Hostname: page-component-848d4c4894-r5zm4 Total loading time: 0 Render date: 2024-06-20T15:14:51.361Z Has data issue: false hasContentIssue false

Popular Modernism: Little Magazines and the American Daily Press

Published online by Cambridge University Press:  23 October 2020

Abstract

This essay looks at the American popular reception of modernist little magazines and of writers who were regularly published there, including James Joyce and Gertrude Stein. In the 1920s, book reviewers, syndicated daily book columnists who reached millions, and celebrity columnists took notice of authors or books that were considered news. Experimental modernist writing was frequently discussed, even when it had appeared in obscure little magazines. Even editorials in major newspapers debated literary trends. This national conversation about modernist writing has been largely ignored by critics, although it dramatically affected the canonization of writers in this period. Examining the popular understanding of modernism rather than the ways modernists understood popular culture reveals that there was an intimate exchange between literary modernism and mainstream culture and that modernist writers and texts were better known and, indeed, more popular than has been previously acknowledged.

Type
Research Article
Copyright
Copyright © 2008 by The Modern Language Association of America

Access options

Get access to the full version of this content by using one of the access options below. (Log in options will check for institutional or personal access. Content may require purchase if you do not have access.)

References

Works Cited

Benedict, Anderson. Imagined Communities: Reflections on the Origin and Spread of Nationalism. New York: Verso, 1983.Google Scholar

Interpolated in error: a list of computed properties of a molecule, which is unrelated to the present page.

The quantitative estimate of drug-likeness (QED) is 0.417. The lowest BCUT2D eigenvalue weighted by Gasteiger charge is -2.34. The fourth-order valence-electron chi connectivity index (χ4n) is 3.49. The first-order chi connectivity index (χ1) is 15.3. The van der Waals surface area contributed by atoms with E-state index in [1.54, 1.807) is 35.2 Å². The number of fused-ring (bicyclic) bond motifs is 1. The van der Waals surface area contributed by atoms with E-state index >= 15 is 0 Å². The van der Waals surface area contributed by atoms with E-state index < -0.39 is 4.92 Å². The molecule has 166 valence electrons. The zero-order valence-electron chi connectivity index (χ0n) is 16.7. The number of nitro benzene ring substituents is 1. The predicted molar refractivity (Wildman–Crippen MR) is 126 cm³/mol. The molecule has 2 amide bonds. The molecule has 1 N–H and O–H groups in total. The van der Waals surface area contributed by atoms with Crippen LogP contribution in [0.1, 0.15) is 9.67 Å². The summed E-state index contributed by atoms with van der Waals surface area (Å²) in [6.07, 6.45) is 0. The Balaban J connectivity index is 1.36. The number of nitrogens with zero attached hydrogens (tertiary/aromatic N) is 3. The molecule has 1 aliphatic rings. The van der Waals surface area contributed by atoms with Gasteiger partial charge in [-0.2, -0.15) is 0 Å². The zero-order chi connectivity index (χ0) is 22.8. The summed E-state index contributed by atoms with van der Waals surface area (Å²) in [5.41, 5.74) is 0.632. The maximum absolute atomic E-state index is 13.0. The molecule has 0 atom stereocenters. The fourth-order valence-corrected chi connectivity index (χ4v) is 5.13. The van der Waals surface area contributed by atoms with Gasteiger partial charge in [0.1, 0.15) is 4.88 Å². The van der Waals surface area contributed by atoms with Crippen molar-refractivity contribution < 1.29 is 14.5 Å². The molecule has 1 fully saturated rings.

“The Apotheosis of Miss Stein, 1934.” Vanity Fair May 1934: 21.Google Scholar
A. S. K. “Oil and Water: With Apologies to the Author of Tender Buttons.” Little Review July 1914: 63.Google Scholar
“Books Received.” Life 13 Oct. 1927: 30.Google Scholar
George, Bornstein. Material Modernism: The Politics of the Page. New York: Cambridge UP, 2001.Google Scholar
Heywood, Broun. “It Seems to Me.” New York World 20 Jan. 1924.Google Scholar
Fanny, Butcher. “The transatlantic review.” Chicago Daily Tribune 28 June 1924: 7.Google Scholar
Bennett, Cerf. At Random: The Reminiscences of Bennett Cerf. New York: Random, 1977.Google Scholar
Cheney, O. H. Economic Survey of the Book Industry: 1930–31. New York: Bowker, 1931.Google Scholar
Chinitz, David E. T. S. Eliot and the Cultural Divide. Chicago: U of Chicago P, 2003.Google Scholar
“Choosing the New Century's Best Books: A Discussion by Hilaire Belloc, Henry Seidel Canby, Gertrude Atherton, Van Wyck Brooks, Christopher Morley, William Lyon Phelps, Maurice Francis Egan, Carl Van Vechten, John Erskine, Richard Le Gallenene.” Literary Digest International Book Review May 1923: 13.Google Scholar
“Composition as Explanation.” Editorial. New York Times 24 Oct. 1926, sec. 2: 8.Google Scholar
“Confidential Guide.” Life 23 Aug. 1928: 26.Google Scholar
Conger, Myrtle. “Investigations and Oil (after Gertrude Stein—with Apologies).” Saturday Evening Post 21 June 1924.Google Scholar
“A Cubist Treatise.” Baltimore Sun 6 June 1914.Google Scholar